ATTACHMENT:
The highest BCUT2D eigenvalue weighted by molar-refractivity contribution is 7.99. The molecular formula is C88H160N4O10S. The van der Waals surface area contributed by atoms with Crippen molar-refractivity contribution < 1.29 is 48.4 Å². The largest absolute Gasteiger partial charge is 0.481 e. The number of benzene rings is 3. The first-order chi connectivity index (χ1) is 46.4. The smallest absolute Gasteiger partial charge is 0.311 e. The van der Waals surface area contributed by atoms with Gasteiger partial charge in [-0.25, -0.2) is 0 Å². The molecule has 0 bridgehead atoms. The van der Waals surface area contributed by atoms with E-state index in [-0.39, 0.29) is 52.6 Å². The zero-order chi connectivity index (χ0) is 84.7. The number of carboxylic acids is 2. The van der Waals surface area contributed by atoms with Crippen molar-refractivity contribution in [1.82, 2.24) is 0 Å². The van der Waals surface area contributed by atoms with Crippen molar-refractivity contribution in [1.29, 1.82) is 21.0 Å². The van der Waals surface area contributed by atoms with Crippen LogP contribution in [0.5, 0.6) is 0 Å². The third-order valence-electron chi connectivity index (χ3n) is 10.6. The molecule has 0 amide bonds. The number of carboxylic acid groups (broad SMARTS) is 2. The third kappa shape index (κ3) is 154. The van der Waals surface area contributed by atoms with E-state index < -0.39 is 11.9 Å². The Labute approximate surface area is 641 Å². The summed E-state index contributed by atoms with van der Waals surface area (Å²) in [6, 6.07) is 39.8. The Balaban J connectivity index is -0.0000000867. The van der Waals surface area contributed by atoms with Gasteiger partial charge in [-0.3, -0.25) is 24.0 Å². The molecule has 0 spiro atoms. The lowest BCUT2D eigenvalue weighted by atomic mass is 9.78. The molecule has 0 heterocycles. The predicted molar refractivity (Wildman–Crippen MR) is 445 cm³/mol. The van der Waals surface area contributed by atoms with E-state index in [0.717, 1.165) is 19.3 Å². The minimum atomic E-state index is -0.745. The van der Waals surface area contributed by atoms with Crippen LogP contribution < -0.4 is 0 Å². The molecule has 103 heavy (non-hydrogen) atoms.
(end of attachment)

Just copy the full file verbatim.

The highest BCUT2D eigenvalue weighted by molar-refractivity contribution is 7.99. The molecular formula is C88H160N4O10S. The van der Waals surface area contributed by atoms with Crippen molar-refractivity contribution < 1.29 is 48.4 Å². The largest absolute Gasteiger partial charge is 0.481 e. The number of benzene rings is 3. The first-order chi connectivity index (χ1) is 46.4. The smallest absolute Gasteiger partial charge is 0.311 e. The van der Waals surface area contributed by atoms with Gasteiger partial charge in [-0.25, -0.2) is 0 Å². The molecule has 0 bridgehead atoms. The van der Waals surface area contributed by atoms with E-state index in [-0.39, 0.29) is 52.6 Å². The zero-order chi connectivity index (χ0) is 84.7. The number of carboxylic acids is 2. The van der Waals surface area contributed by atoms with Crippen molar-refractivity contribution in [1.82, 2.24) is 0 Å². The van der Waals surface area contributed by atoms with Crippen molar-refractivity contribution in [1.29, 1.82) is 21.0 Å². The van der Waals surface area contributed by atoms with Crippen LogP contribution in [0.5, 0.6) is 0 Å². The third-order valence-electron chi connectivity index (χ3n) is 10.6. The molecule has 0 amide bonds. The number of carboxylic acid groups (broad SMARTS) is 2. The third kappa shape index (κ3) is 154. The van der Waals surface area contributed by atoms with E-state index < -0.39 is 11.9 Å². The Labute approximate surface area is 641 Å². The summed E-state index contributed by atoms with van der Waals surface area (Å²) in [6, 6.07) is 39.8. The Balaban J connectivity index is -0.0000000867. The van der Waals surface area contributed by atoms with Gasteiger partial charge in [-0.3, -0.25) is 24.0 Å². The molecule has 0 spiro atoms. The lowest BCUT2D eigenvalue weighted by atomic mass is 9.78. The molecule has 0 heterocycles. The predicted molar refractivity (Wildman–Crippen MR) is 445 cm³/mol. The van der Waals surface area contributed by atoms with E-state index in [0.717, 1.165) is 19.3 Å². The minimum atomic E-state index is -0.745. The van der Waals surface area contributed by atoms with Crippen LogP contribution < -0.4 is 0 Å². The molecule has 103 heavy (non-hydrogen) atoms.